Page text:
This is the type of claim that can be brought on behalf of the estate of the deceased for the losses that the deceased sustained as a result of the accident. For example, if the deceased was on a motorcycle and was hit by a car and lived for five days following the accident during which time he was hospitalized for the injuries sustained, the estate can make a claim for the pain and suffering the deceased sustained during those five days. With severe injuries, these types of claims can oftentimes be substantial.
Whether the Accident Victim Was Partially at Fault
New Jersey law requires courts to reduce an accident victim’s damages award by their own percentage of fault under the modified comparative negligence law. This means that the insurance company will offer family members less money in a settlement agreement if their loved one shared responsibility for causing the crash. Under the New Jersey modified comparative negligence law, if an accident victim is more than 50% at fault, their family will not be able to recover at all.
When it comes to a fatal car accident, an experienced NJ wrongful death lawyer can estimate average settlement figures. The lawyer will review each of the above factors and, using their experience, produce a rough figure that approximates what they believe the insurance company would be willing to settle the case for. Of course, settlement is not the only option, so it is essential to work with an attorney who has significant litigation experience. Doing so ensures that your family is prepared if the insurance company is not willing to extend a fair offer. It will also allow your attorney to use their experience as leverage in hopes of commanding a higher settlement figure.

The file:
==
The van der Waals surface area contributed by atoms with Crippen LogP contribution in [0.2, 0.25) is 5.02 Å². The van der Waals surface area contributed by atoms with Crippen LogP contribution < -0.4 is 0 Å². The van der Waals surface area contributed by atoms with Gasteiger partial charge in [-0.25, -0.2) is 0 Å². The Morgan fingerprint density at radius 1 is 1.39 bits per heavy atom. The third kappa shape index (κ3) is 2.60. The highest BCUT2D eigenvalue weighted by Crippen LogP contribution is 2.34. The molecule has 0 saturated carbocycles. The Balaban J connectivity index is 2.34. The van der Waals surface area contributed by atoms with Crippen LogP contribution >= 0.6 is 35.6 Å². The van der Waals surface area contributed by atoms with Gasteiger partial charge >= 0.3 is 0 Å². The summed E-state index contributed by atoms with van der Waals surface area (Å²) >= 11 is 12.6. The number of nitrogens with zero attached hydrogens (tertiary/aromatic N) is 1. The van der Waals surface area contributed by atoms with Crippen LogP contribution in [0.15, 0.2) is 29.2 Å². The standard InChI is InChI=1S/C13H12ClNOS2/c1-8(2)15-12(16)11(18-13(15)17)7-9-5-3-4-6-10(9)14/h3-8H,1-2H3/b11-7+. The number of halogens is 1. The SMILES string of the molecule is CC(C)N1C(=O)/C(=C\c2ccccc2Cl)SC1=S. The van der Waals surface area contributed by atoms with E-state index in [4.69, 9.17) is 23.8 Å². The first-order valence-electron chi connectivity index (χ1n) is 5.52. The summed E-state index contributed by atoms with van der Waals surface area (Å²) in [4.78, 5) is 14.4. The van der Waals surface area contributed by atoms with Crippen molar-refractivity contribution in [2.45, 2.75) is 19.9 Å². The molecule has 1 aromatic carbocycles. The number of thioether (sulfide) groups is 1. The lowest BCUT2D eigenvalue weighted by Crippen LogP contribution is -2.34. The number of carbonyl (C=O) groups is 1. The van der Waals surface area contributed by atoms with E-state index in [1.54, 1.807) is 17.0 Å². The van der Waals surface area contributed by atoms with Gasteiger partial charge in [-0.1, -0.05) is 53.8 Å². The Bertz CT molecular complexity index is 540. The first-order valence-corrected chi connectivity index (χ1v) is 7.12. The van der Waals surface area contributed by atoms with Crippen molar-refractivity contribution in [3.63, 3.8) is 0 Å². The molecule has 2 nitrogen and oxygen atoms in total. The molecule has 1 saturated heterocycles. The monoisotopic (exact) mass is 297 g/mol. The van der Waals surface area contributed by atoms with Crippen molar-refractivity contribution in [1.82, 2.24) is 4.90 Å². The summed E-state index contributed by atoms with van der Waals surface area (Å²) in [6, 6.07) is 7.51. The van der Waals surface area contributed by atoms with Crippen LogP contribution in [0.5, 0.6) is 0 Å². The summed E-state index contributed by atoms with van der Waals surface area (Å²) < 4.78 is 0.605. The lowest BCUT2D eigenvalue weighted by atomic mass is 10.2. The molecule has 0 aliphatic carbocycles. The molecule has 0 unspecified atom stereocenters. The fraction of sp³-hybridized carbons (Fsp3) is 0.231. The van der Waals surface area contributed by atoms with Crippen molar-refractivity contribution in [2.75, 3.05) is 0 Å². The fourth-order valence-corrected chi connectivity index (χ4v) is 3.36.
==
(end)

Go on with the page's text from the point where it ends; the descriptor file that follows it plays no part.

How Long Does a Family Have to File a Wrongful Death Claim in New Jersey?
Of course, losing a loved one is an incredibly traumatic experience. However, families must keep in mind that there is a limited amount of time to file a wrongful death claim in New Jersey. Under the applicable statute of limitations, families have just two years from the death of their loved one to initiate a claim. Notably, this does not mean the claim needs to settle within two years, only that it is filed. However, the sooner you can reach out to a lawyer, the easier it will be for them to gather the necessary evidence supporting your claim.
Trust Petro Cohen, P.C. with Your Personal Injury Case
At Petro Cohen, P.C., our injury attorneys have decades of experience handling thousands of personal injury cases with successful outcomes for our clients, fighting hard to recover fair compensation and appropriate medical care for their injuries. Petro Cohen, P.C. Managing Partner Susan Petro heads the Personal Injury Department, which includes experienced injury attorneys Rich Gaeckle and Mike Veneziani. Whether your injury resulted from a slip and fall, construction site mishap, or an accident involving an automobile, truck, motorcycle, boat, or bicycle, we can help, even if it means litigating against big corporations or public entities. Petro Cohen, P.C. has offices to serve you in Northfield, Cape May Court House, Cherry Hill, and Hamilton, NJ. To determine if you may have a potential personal injury case, schedule your free and confidential consultation with a Petro Cohen, P.C. lawyer. You can contact us through our online form or via 24/7 live chat at PetroCohen.com.